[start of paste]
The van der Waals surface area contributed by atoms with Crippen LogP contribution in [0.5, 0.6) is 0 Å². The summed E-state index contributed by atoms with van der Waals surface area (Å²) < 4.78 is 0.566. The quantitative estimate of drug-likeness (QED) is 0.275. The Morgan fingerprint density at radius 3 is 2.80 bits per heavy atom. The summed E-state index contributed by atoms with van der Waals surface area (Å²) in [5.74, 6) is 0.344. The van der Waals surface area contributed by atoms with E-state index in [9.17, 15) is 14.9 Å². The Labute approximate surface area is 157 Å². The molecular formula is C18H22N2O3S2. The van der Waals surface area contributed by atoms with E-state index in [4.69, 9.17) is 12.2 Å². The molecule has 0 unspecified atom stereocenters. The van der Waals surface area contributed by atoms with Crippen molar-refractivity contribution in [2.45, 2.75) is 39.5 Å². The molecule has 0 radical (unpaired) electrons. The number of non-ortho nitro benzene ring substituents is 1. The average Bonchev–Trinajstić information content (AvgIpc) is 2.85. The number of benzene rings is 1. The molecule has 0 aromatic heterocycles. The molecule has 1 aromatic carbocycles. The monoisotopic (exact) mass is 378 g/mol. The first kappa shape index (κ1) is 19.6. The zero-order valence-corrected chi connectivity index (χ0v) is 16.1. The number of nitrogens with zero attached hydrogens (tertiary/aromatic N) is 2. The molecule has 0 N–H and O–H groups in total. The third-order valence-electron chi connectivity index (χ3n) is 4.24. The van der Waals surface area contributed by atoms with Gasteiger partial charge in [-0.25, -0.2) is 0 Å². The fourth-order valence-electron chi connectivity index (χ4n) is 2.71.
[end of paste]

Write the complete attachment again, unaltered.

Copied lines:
The van der Waals surface area contributed by atoms with Crippen LogP contribution in [0.5, 0.6) is 0 Å². The summed E-state index contributed by atoms with van der Waals surface area (Å²) < 4.78 is 0.566. The quantitative estimate of drug-likeness (QED) is 0.275. The Morgan fingerprint density at radius 3 is 2.80 bits per heavy atom. The summed E-state index contributed by atoms with van der Waals surface area (Å²) in [5.74, 6) is 0.344. The van der Waals surface area contributed by atoms with E-state index in [9.17, 15) is 14.9 Å². The Labute approximate surface area is 157 Å². The molecular formula is C18H22N2O3S2. The van der Waals surface area contributed by atoms with E-state index in [4.69, 9.17) is 12.2 Å². The molecule has 0 unspecified atom stereocenters. The van der Waals surface area contributed by atoms with Crippen molar-refractivity contribution in [2.45, 2.75) is 39.5 Å². The molecule has 0 radical (unpaired) electrons. The number of non-ortho nitro benzene ring substituents is 1. The average Bonchev–Trinajstić information content (AvgIpc) is 2.85. The number of benzene rings is 1. The molecule has 0 aromatic heterocycles. The molecule has 1 aromatic carbocycles. The monoisotopic (exact) mass is 378 g/mol. The first kappa shape index (κ1) is 19.6. The zero-order valence-corrected chi connectivity index (χ0v) is 16.1. The number of nitrogens with zero attached hydrogens (tertiary/aromatic N) is 2. The molecule has 0 N–H and O–H groups in total. The third-order valence-electron chi connectivity index (χ3n) is 4.24. The van der Waals surface area contributed by atoms with Gasteiger partial charge in [-0.25, -0.2) is 0 Å². The fourth-order valence-electron chi connectivity index (χ4n) is 2.71.